Friday, May 14, 2004

A poem, an ad and a book

Via skippy, we find an ode to our mis-education president written by the incomparable Mad Kane.

She points us to this rebuttal of the new Bush education ad featuring Mrs. Bush.
    But when the ad claims that Bush's Texas reforms "produced dramatic results" it omits a key fact: those results were inflated to some extent by school officials who reported false information about drop-out rates to improve their statistics.

    In Houston, investigators found 3,000 students who should have been listed as dropouts but weren't. A local television station, KHOU-TV, called citywide dropout statistics a "lesson in lies." The station found one former student working at a Wendy's fast-food restaurant after her public high school reported that she had left to attend private school. The Washington Post later found another high school that reported an unbelievably low 0.3 percent dropuout rate when in fact up to half its students failed to graduate. The CBS program "60 Minutes II" reported that Houston's entire school system reported a city-wide dropout rate of 1.5 percent when the true dropout rate was somewhere between 25 and 50 percent, according to educators and experts checked by CBS News.

    It's true that drop-out rates were not the only statistics used to measure progress, but the scandal happened in Houston -- where Bush's Education Secretary Roderick R. Paige had been superintendent. That has raised questions about how well reforms really worked in Texas, and also about whether school officials nationally will manipulate statistics to look good under the new standards imposed by the No Child Left Behind law.

    The Question of Money

    Also left unmentioned in the Bush ad is the question of money. As we've pointed out before, federal aid to education has increased sharply under Bush. Funding for the Department of Education rose 58% during Bush's first three years, a bigger increase than during the previous eight years under Clinton.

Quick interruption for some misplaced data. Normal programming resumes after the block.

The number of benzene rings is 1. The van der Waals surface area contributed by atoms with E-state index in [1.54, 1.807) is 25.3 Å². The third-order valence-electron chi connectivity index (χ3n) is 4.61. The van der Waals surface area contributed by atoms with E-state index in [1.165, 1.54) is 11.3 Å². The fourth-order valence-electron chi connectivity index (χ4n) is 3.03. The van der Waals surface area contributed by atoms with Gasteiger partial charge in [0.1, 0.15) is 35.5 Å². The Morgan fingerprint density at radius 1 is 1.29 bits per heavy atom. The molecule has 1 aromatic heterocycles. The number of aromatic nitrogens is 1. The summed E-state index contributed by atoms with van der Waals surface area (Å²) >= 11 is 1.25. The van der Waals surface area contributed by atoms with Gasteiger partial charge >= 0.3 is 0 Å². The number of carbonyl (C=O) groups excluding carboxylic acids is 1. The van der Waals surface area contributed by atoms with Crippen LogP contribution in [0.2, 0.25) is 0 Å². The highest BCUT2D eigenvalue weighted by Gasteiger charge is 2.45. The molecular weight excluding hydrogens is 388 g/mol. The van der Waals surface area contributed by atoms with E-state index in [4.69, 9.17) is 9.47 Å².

But many say even that increase is not enough, considering the demands the law imposes on schools. Funding is still $7 billion a year under what was envisioned in the authorizing legislation for No Child Left Behind, according to the National Education Association.

    And it isn't just Democrats and the teachers unions saying it. In Republican-dominated Utah, the superintendent of the state's largest school district estimated it would cost $182 million over the next 10 years to implement all the provisions of No Child Left Behind, compared to the $2.2 million per year it now receives in federal aid. And in Republican-dominated Ohio, a study for the state department of education estimated the cost of compliance with the law to be $149 million per year.

    Even one former Bush administration official is now lamenting the lack of resources. Susan B. Neuman was the U.S. Department of Education's assistant secretary for elementary and secondary education until January 2003. She recently told a meeting of the International Reading Association in Reno, Nev., that she worries that the most vulnerable children are still being left behind, despite the law that she helped implement:

    Neuman: In [the most disadvantaged schools] in America, even the most earnest teacher has often given up because they lack every available resource that could possibly make a difference. . . . When we say all children can achieve and then not give them the additional resources . . . we are creating a fantasy.

    Neuman has now returned to the University of Michigan, where she is a professor of education.
We also note she's written an essay on NCLB for this new book Big Bush Lies.

More education humor by Mad Kane here.